Makes one 9" (23cm) single-layer cake
for the fig layer
2 tablespoons unsalted butter, melted
1/4 cup (55g) dark brown sugar, packed
13 small fresh Mission or Calimyrna figs, stems removed, cut in half
for the cake
1 cup (140g) all-purpose flour [we prefer King Arthur Unbleached All-Purpose Flour, of course]
1/4 cup (20g) pistachio flour (finely ground pistachios)
1 teaspoon baking powder
1 teaspoon salt
3/4 cup (12 tablespoons, 170g) unsalted butter, at room temperature
1/2 cup (100g) plus 2 tablespoons sugar
2 large eggs, at room temperature
1 tablespoon vanilla bean paste
1 teaspoon grated orange zest
1/3 cup (75ml) whole milk
1/4 cup (30g) roughly chopped salted pistachios
Make the fig layer
Preheat the oven to 350°F (175°C). Line the bottom of a 9" (23cm) round cake pan with a round of parchment paper and spray the parchment and sides liberally with non-stick cooking spray. Pour the melted butter into the prepared pan. Evenly sprinkle the brown sugar over the butter and place the figs cut side down in concentric circles on top of the brown sugar.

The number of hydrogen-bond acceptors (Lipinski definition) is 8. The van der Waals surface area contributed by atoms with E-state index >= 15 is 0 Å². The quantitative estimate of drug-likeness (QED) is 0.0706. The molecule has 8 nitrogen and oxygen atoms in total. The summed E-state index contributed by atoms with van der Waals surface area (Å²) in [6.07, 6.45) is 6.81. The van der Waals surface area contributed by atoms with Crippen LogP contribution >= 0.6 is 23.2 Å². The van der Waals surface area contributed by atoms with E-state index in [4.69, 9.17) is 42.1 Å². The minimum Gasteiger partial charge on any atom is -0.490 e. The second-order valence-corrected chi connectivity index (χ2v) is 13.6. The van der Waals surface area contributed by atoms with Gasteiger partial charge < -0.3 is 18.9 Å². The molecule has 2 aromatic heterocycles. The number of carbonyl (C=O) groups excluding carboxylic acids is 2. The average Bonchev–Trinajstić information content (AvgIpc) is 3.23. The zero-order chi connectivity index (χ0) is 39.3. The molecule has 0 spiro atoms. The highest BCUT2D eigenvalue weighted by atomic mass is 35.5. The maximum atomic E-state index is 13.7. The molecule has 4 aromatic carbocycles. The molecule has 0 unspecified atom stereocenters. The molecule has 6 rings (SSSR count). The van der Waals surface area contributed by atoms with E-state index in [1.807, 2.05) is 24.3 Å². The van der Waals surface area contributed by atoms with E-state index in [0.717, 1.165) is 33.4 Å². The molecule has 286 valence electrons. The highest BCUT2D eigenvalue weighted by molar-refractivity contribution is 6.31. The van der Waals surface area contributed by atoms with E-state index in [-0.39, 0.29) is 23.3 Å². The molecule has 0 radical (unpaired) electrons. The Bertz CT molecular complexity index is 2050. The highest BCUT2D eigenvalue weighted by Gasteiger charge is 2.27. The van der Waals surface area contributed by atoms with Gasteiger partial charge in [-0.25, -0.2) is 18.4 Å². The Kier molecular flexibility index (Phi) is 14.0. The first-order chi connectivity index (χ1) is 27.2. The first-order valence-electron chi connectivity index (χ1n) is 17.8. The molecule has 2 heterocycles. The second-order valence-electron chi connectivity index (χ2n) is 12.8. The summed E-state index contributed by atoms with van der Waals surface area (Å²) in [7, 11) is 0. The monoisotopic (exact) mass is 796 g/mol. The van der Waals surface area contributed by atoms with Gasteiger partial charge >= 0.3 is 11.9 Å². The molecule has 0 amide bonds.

Make the cake
In a small bowl, combine the all-purpose flour, pistachio flour, baking powder, and salt. Whisk for 30 seconds to evenly distribute the leavening.
In the bowl of a stand mixer fitted with the paddle attachment, combine the butter and sugar. Mix on high speed until light and fluffy. Add the eggs one at a time, scraping down the sides and bottom of the bowl after each addition. Add the vanilla and orange zest and mix until just combined.
With the mixer running on low speed, add half of the flour mixture, then the milk, then the remaining flour. Mix until well combined. Gently spoon the batter over the figs and carefully spread the batter evenly with a small offset spatula. Bake until the cake is golden brown and springs back when gently poked, 45 to 60 minutes.